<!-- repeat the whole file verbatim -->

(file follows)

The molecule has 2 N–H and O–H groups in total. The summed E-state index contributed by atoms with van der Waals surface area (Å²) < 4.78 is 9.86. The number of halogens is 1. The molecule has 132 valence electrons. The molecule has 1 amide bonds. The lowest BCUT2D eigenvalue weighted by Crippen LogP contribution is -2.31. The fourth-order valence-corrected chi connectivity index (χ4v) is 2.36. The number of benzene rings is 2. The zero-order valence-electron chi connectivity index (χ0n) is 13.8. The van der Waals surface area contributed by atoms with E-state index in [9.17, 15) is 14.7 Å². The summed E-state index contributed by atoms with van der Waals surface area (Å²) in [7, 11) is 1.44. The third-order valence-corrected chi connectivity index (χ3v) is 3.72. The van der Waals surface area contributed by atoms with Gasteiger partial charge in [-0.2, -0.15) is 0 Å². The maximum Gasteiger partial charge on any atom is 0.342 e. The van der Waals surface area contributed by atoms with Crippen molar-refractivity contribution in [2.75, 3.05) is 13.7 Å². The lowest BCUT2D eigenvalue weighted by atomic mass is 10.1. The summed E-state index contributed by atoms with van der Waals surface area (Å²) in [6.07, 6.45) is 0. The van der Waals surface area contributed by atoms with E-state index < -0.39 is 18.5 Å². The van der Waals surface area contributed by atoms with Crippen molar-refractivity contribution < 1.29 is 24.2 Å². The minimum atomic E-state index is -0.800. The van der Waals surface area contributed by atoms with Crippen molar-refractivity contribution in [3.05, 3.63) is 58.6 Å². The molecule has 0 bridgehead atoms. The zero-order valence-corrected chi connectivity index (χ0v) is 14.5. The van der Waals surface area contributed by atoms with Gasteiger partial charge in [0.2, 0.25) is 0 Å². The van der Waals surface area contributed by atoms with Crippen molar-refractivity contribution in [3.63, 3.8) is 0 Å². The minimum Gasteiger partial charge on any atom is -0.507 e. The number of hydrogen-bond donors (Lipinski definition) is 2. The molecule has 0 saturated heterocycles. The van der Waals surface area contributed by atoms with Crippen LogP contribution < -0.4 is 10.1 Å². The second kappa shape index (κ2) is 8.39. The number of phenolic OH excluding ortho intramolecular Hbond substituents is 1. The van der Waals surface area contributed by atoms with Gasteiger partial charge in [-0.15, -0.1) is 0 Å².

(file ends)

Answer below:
The molecule has 2 N–H and O–H groups in total. The summed E-state index contributed by atoms with van der Waals surface area (Å²) < 4.78 is 9.86. The number of halogens is 1. The molecule has 132 valence electrons. The molecule has 1 amide bonds. The lowest BCUT2D eigenvalue weighted by Crippen LogP contribution is -2.31. The fourth-order valence-corrected chi connectivity index (χ4v) is 2.36. The number of benzene rings is 2. The zero-order valence-electron chi connectivity index (χ0n) is 13.8. The van der Waals surface area contributed by atoms with E-state index in [9.17, 15) is 14.7 Å². The summed E-state index contributed by atoms with van der Waals surface area (Å²) in [7, 11) is 1.44. The third-order valence-corrected chi connectivity index (χ3v) is 3.72. The van der Waals surface area contributed by atoms with Gasteiger partial charge in [-0.2, -0.15) is 0 Å². The maximum Gasteiger partial charge on any atom is 0.342 e. The van der Waals surface area contributed by atoms with Crippen molar-refractivity contribution in [2.75, 3.05) is 13.7 Å². The lowest BCUT2D eigenvalue weighted by atomic mass is 10.1. The summed E-state index contributed by atoms with van der Waals surface area (Å²) in [6.07, 6.45) is 0. The van der Waals surface area contributed by atoms with E-state index < -0.39 is 18.5 Å². The van der Waals surface area contributed by atoms with Crippen molar-refractivity contribution < 1.29 is 24.2 Å². The minimum atomic E-state index is -0.800. The van der Waals surface area contributed by atoms with Crippen molar-refractivity contribution in [3.05, 3.63) is 58.6 Å². The molecule has 0 bridgehead atoms. The zero-order valence-corrected chi connectivity index (χ0v) is 14.5. The van der Waals surface area contributed by atoms with Gasteiger partial charge in [0.2, 0.25) is 0 Å². The van der Waals surface area contributed by atoms with Crippen molar-refractivity contribution in [3.63, 3.8) is 0 Å². The minimum Gasteiger partial charge on any atom is -0.507 e. The number of hydrogen-bond donors (Lipinski definition) is 2. The molecule has 0 saturated heterocycles. The van der Waals surface area contributed by atoms with Crippen LogP contribution < -0.4 is 10.1 Å². The second kappa shape index (κ2) is 8.39. The number of phenolic OH excluding ortho intramolecular Hbond substituents is 1. The van der Waals surface area contributed by atoms with Gasteiger partial charge in [-0.15, -0.1) is 0 Å².